SOCIETE Generale (SocGen) moved back into profit last year, bringing its returns on equity up to 9.8 per cent after they ended 2009 in barely positive territory at 0.9 per cent.
Group pre-tax profit rose more than sevenfold, from €800m (£674.5m) to €5.8bn in 2010, with every business line in the bank improving its performance except for its private banking division, where pre-tax profits plunged 45 per cent.
The bank blamed an uncertain economic environment for keeping private banking client activity low, despite an inflow of assets under management.
Its investment and corporate bank, however, showed a dramatic recovery: pre-tax profits were up more than 300 per cent to €2.37bn, accounting for almost half of the group’s total earnings.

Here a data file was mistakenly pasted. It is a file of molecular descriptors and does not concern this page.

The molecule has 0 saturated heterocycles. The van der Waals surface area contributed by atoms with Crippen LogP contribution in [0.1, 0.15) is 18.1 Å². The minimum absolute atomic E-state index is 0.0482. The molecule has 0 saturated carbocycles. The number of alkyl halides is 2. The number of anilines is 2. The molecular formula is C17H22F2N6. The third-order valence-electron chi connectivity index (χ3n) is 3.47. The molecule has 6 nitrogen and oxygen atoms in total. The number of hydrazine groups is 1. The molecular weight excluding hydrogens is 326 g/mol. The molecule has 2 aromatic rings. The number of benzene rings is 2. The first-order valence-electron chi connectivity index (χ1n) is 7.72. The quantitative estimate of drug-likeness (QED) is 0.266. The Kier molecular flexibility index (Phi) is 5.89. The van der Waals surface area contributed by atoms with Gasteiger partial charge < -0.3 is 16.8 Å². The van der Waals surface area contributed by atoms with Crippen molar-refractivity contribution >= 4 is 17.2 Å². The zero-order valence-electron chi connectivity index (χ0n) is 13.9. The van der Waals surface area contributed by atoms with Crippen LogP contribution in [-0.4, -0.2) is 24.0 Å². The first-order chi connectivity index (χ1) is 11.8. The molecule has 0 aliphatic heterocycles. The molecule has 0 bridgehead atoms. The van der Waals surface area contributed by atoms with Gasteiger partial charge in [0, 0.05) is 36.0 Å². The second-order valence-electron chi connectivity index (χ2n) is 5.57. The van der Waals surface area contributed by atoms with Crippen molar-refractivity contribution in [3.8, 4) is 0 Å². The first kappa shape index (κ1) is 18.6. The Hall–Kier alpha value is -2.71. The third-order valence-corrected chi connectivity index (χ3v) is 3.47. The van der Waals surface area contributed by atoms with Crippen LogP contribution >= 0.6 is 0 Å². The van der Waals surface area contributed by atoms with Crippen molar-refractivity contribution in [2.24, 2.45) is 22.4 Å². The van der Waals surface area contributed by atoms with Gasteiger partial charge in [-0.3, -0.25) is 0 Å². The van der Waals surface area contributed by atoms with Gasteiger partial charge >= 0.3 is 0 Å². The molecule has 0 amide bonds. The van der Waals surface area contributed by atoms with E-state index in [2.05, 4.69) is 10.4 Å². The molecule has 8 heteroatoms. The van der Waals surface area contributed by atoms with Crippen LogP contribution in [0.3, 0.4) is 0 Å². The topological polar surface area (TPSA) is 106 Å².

The bank said the division benefitted from an expanded product range, including the launch of a new forex trading platform. It also more than doubled its European market share in advisory business from 4.5 per cent to 9.2 per cent.
However, the bank’s core tier one capital ratio showed barely any improvement, inching up from 8.4 per cent to 8.5 per cent under Basel II. With Basel III’s more stringent definitions and a 7.5 per cent minimum, the bank still has some way to go to bring it in line with coming regulations.
Chief executive Frédéric Oudéa said SocGen is one year into a five-year plan to adjust to the new environment, setting a target of €6bn in net income for next year (versus €3.9bn in 2010).
“Far-reaching changes in prudential rules will lead to radical changes in the way banking markets operate, especially in Europe,” said the bank in its results statement.